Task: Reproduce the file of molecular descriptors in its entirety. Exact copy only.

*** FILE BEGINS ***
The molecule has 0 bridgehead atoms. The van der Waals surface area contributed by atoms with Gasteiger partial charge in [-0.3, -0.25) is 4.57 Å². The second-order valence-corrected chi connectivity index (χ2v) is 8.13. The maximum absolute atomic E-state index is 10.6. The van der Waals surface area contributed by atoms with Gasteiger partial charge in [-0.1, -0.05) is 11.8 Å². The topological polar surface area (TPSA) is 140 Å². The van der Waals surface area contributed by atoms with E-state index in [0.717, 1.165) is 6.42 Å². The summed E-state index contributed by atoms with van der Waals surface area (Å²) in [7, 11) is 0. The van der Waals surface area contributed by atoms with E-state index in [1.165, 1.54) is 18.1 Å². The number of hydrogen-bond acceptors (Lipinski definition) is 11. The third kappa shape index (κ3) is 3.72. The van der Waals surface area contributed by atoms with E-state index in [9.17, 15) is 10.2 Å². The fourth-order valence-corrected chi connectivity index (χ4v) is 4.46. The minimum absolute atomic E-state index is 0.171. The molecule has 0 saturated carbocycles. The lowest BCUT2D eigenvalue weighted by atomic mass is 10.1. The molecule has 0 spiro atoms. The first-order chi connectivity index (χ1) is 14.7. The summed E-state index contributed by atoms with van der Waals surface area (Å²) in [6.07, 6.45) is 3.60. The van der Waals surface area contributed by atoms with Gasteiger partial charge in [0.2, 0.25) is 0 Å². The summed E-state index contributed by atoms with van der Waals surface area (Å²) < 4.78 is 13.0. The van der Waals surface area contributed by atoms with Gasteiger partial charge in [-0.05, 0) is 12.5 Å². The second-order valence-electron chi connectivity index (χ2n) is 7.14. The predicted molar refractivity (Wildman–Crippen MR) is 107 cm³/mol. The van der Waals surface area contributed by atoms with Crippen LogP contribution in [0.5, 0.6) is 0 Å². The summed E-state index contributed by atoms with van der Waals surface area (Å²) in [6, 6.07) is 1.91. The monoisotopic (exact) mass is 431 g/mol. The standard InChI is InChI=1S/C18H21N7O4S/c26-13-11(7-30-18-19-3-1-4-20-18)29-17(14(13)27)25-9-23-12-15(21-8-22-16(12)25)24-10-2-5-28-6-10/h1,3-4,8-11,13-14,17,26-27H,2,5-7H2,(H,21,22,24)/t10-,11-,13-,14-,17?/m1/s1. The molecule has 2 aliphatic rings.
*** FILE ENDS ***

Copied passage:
The molecule has 0 bridgehead atoms. The van der Waals surface area contributed by atoms with Gasteiger partial charge in [-0.3, -0.25) is 4.57 Å². The second-order valence-corrected chi connectivity index (χ2v) is 8.13. The maximum absolute atomic E-state index is 10.6. The van der Waals surface area contributed by atoms with Gasteiger partial charge in [-0.1, -0.05) is 11.8 Å². The topological polar surface area (TPSA) is 140 Å². The van der Waals surface area contributed by atoms with E-state index in [0.717, 1.165) is 6.42 Å². The summed E-state index contributed by atoms with van der Waals surface area (Å²) in [7, 11) is 0. The van der Waals surface area contributed by atoms with E-state index in [1.165, 1.54) is 18.1 Å². The number of hydrogen-bond acceptors (Lipinski definition) is 11. The third kappa shape index (κ3) is 3.72. The van der Waals surface area contributed by atoms with E-state index in [9.17, 15) is 10.2 Å². The fourth-order valence-corrected chi connectivity index (χ4v) is 4.46. The minimum absolute atomic E-state index is 0.171. The molecule has 0 saturated carbocycles. The lowest BCUT2D eigenvalue weighted by atomic mass is 10.1. The molecule has 0 spiro atoms. The first-order chi connectivity index (χ1) is 14.7. The summed E-state index contributed by atoms with van der Waals surface area (Å²) in [6.07, 6.45) is 3.60. The van der Waals surface area contributed by atoms with Gasteiger partial charge in [0.2, 0.25) is 0 Å². The summed E-state index contributed by atoms with van der Waals surface area (Å²) < 4.78 is 13.0. The van der Waals surface area contributed by atoms with Gasteiger partial charge in [-0.05, 0) is 12.5 Å². The second-order valence-electron chi connectivity index (χ2n) is 7.14. The predicted molar refractivity (Wildman–Crippen MR) is 107 cm³/mol. The van der Waals surface area contributed by atoms with Crippen LogP contribution in [0.5, 0.6) is 0 Å². The summed E-state index contributed by atoms with van der Waals surface area (Å²) in [6, 6.07) is 1.91. The monoisotopic (exact) mass is 431 g/mol. The standard InChI is InChI=1S/C18H21N7O4S/c26-13-11(7-30-18-19-3-1-4-20-18)29-17(14(13)27)25-9-23-12-15(21-8-22-16(12)25)24-10-2-5-28-6-10/h1,3-4,8-11,13-14,17,26-27H,2,5-7H2,(H,21,22,24)/t10-,11-,13-,14-,17?/m1/s1. The molecule has 2 aliphatic rings.